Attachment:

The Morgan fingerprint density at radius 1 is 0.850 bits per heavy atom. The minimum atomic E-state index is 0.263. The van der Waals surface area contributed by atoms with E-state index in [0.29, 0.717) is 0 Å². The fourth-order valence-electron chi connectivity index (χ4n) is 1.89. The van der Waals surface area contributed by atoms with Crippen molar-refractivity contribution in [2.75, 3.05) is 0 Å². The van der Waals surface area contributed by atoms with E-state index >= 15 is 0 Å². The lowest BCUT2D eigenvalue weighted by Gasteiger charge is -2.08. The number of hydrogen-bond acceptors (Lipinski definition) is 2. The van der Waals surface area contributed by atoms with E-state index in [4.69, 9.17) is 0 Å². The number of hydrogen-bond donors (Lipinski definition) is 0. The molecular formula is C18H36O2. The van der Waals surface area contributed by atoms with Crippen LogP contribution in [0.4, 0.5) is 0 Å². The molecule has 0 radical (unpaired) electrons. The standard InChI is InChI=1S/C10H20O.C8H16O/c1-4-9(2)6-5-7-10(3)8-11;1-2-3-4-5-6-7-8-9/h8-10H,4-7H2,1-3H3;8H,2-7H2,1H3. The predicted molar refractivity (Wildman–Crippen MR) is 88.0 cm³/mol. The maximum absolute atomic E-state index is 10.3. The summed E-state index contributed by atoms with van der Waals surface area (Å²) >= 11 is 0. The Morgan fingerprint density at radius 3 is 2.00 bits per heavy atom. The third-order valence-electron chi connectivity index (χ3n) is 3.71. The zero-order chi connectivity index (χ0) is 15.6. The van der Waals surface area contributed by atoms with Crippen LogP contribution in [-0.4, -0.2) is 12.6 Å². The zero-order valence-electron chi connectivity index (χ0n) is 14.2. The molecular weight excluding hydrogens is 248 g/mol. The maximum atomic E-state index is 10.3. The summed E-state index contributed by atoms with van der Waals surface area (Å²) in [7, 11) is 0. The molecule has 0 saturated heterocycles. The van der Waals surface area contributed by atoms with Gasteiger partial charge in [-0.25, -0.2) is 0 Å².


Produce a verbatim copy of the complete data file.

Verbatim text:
The Morgan fingerprint density at radius 1 is 0.850 bits per heavy atom. The minimum atomic E-state index is 0.263. The van der Waals surface area contributed by atoms with E-state index in [0.29, 0.717) is 0 Å². The fourth-order valence-electron chi connectivity index (χ4n) is 1.89. The van der Waals surface area contributed by atoms with Crippen molar-refractivity contribution in [2.75, 3.05) is 0 Å². The van der Waals surface area contributed by atoms with E-state index >= 15 is 0 Å². The lowest BCUT2D eigenvalue weighted by Gasteiger charge is -2.08. The number of hydrogen-bond acceptors (Lipinski definition) is 2. The van der Waals surface area contributed by atoms with E-state index in [4.69, 9.17) is 0 Å². The number of hydrogen-bond donors (Lipinski definition) is 0. The molecular formula is C18H36O2. The van der Waals surface area contributed by atoms with Crippen LogP contribution in [0.4, 0.5) is 0 Å². The molecule has 0 radical (unpaired) electrons. The standard InChI is InChI=1S/C10H20O.C8H16O/c1-4-9(2)6-5-7-10(3)8-11;1-2-3-4-5-6-7-8-9/h8-10H,4-7H2,1-3H3;8H,2-7H2,1H3. The predicted molar refractivity (Wildman–Crippen MR) is 88.0 cm³/mol. The maximum absolute atomic E-state index is 10.3. The summed E-state index contributed by atoms with van der Waals surface area (Å²) >= 11 is 0. The Morgan fingerprint density at radius 3 is 2.00 bits per heavy atom. The third-order valence-electron chi connectivity index (χ3n) is 3.71. The zero-order chi connectivity index (χ0) is 15.6. The van der Waals surface area contributed by atoms with Crippen LogP contribution in [-0.4, -0.2) is 12.6 Å². The zero-order valence-electron chi connectivity index (χ0n) is 14.2. The molecular weight excluding hydrogens is 248 g/mol. The maximum atomic E-state index is 10.3. The summed E-state index contributed by atoms with van der Waals surface area (Å²) in [7, 11) is 0. The molecule has 0 saturated heterocycles. The van der Waals surface area contributed by atoms with Gasteiger partial charge in [-0.25, -0.2) is 0 Å².